amount of violence was reported by women living
    in rural areas
  • -Domestic Violence continues to be accepted as
    normal within too many societies.

41
42
  • -The greatest challenges found is that abuse
    remain hidden.
  • -The abused women were twice as likely as non-
    abused women to have poor health and physical and
    mental problems which includes suicidal thoughts
    and attempts, mental distress, and physical
    symptoms like pain, dizziness and vaginal
    discharge.
  • -Women who reported physical or sexual domestic
    violence were also more likely to report having
    had at least one induced abortion or miscarriage.
  • WHO- 2005

42
43
  • -Women who are divorced, with no education or
    elementary were more likely to report violence
    during pregnancy.
  • Help seeking behavior
  • - The results of survey indicate that about
    one-fifth of women who had experienced violence
    at least once wanted assistance to deal with
    violence.
  • -Women were almost 3 times as likely to seek help
    if violence had occurred often 40 rather than
    sometimes 15.

43
44
  • -Most of women who asked for help looked to
    relatives for assistance ( 23 from their
    mother).
  • - 7 of women who reported frequent violence
    asked for help from police while 3 from medical
    personnel or lawyer.

44
45
The cultural Meaning of Violence Against Women
Jordanian womens perspective. Gharaibaha. M Al
Maaitah. R. (2002)
  • Descriptive qualitative study to explore the
    cultural meaning of violence from a theoretical
    and practical perspective focusing on the
    perception of Jordanian women.
  • Convenience samples of 42 Jordanian married
    women participated in-depth unstructured
    interviews.
  • The study findings indicated that Jordanian women
    viewed the meaning of violence to be composed of
    5 components physical abuse, sexual, emotional,
    social and economic abuse.

45
46
  • -The cultural meaning of violence perceived
    continuity and intensity of physical abuse,
    sexual desertion, marrying another woman, and no
    rights for ownership and financial independence.
  • -Despite the fact that the woman perceived
    violence to be a multi-dimensional, about 50 of
    them believed that men have the right to
    physically hurt and sexually desert the woman.

46
47
  • Implications for nursing practice include
  • (a) identifying abused women.
  • (b) empowering them with knowledge to change
    their sociocultural perceptions of marital
    relationships. (c) designing interventions that
    address their needs.
  • (d) educating health care providers to take a
    role in addressing spousal abuse.

47
48
Risk factors for injury to married women from
domestic violence in Hong Kong
  • -Case control study in Regional public hospital,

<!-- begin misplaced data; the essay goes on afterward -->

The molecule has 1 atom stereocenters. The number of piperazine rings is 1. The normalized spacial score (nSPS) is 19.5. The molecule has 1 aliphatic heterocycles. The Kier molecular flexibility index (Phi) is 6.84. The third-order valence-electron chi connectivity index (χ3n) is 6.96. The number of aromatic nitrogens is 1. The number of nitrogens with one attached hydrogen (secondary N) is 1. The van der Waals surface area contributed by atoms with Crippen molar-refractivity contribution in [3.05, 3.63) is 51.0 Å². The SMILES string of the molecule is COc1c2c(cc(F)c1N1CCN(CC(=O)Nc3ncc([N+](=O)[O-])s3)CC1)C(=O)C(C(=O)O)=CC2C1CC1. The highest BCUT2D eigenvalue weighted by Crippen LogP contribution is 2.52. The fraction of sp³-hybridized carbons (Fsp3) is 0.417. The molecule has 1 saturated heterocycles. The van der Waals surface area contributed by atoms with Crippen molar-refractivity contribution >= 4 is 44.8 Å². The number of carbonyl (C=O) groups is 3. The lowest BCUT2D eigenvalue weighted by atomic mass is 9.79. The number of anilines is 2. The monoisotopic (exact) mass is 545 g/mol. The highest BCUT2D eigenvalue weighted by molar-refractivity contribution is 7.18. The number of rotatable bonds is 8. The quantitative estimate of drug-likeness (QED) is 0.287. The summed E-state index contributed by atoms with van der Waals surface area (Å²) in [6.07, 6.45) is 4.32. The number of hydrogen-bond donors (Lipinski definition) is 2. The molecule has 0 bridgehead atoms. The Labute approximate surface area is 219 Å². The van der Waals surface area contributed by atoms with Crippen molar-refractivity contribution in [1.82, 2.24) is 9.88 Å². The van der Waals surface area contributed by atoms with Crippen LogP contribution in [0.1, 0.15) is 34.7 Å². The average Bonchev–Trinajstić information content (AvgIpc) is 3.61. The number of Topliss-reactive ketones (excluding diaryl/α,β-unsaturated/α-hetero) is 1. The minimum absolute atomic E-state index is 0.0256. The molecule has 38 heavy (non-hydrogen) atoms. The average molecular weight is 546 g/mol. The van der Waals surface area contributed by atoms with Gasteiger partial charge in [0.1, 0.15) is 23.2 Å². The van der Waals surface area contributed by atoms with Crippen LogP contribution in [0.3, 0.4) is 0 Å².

Hong Kong for All married women aged 18 to 60
    years
  • The results showed that the risk factor for
    domestic violence are
  • -Woman who is a new immigrant
  • -Woman with no job
  • - Husband with low educational level
  • -Presence of extramarital relationships
  • -Husbands unemployment
  • -Husbands alcohol abuse
  • -Husbands illegal drug abuse
  • -Husbands mental illness.
  • Tsui K etal. Risk factors for injury to married
    women from domestic violence in Hong Kong.Hong
    Kong Med J (2006)

48
49
Impact of domestic violence on women
  • NON-FATAL OUTCOMES
  • Physical health outcomes
  • Injury (from lacerations to fractures
  • and internal organs injury)
  • Unwanted pregnancy
  • Gynecological problems
  • Miscarriage
  • Headache
  • Permanent disabilities
  • Irritable bowel syndrome
  • Self-injurious behaviors

49
50
  • Mental health outcomes
  • Depression
  • Fear
  • Anxiety
  • Low self-esteem
  • Sexual dysfunction
  • Eating problems
  • Obsessive-compulsive disorder
  • Post traumatic stress disorder
  • FATAL OUTCOMES
  • Suicide
  • Homicide
  • Maternal mortality
  • Fusco.R,Fantuzzo.J(2008) domestic violence
    crimes and children, children and youth services
    review.

50
51
The  objectives of the strategy and action plan 
to control domestic violence against women
  • Prevention and Earlier Intervention in cases of do
    mestic 
  • Violence, looking at ways to change attitudes
    particularly looking at ways to change attitudes,
    particularly those of  young people, and ensuring
  • that victims receive the information they need
    to improve  their safety.
  • Protection and Justice for those affected by domes
    tic violence Providing a focus on the role of the 
    criminal 
  • justice agencies and  how partnerships
    can work closely together.
  • Domestic violence strategy 2006-2008,
    Nottinghamshire County Council

51
52
The  objectives of the strategy and action plan 
to control domestic violence against women
  • Prevention and Earlier Intervention in cases of do
    mestic 
  • Violence, looking at ways to change attitudes
    particularly looking at ways to change attitudes,
    particularly those of  young people, and ensuring
  • that victims receive the information they need
    to improve  their safety.
  • Protection and Justice for those affected by domes
    tic violence Providing a focus on the role of the 
    criminal 
  • justice agencies and  how partnerships
    can work closely together.
  • Domestic violence strategy 2006-2008,
    Nottinghamshire County Council

52
53
Strategy Objectives
  • The strategy has four main objectives
  • 1.To promote the effective coordination,
  • delivery and evaluation of multiagency
    responses to domestic violence
  • 2.To promote the prevention of and earlier
    intervention into cases of domestic violence  
  • 3.To improve the protection and justice offered to
    victims of domestic violence 
  • 4.To increase and improve the support 
  • available to victims of domestic violence
  • Domestic violence strategy 2006-2008,
    Nottinghamshire County Council  

53
54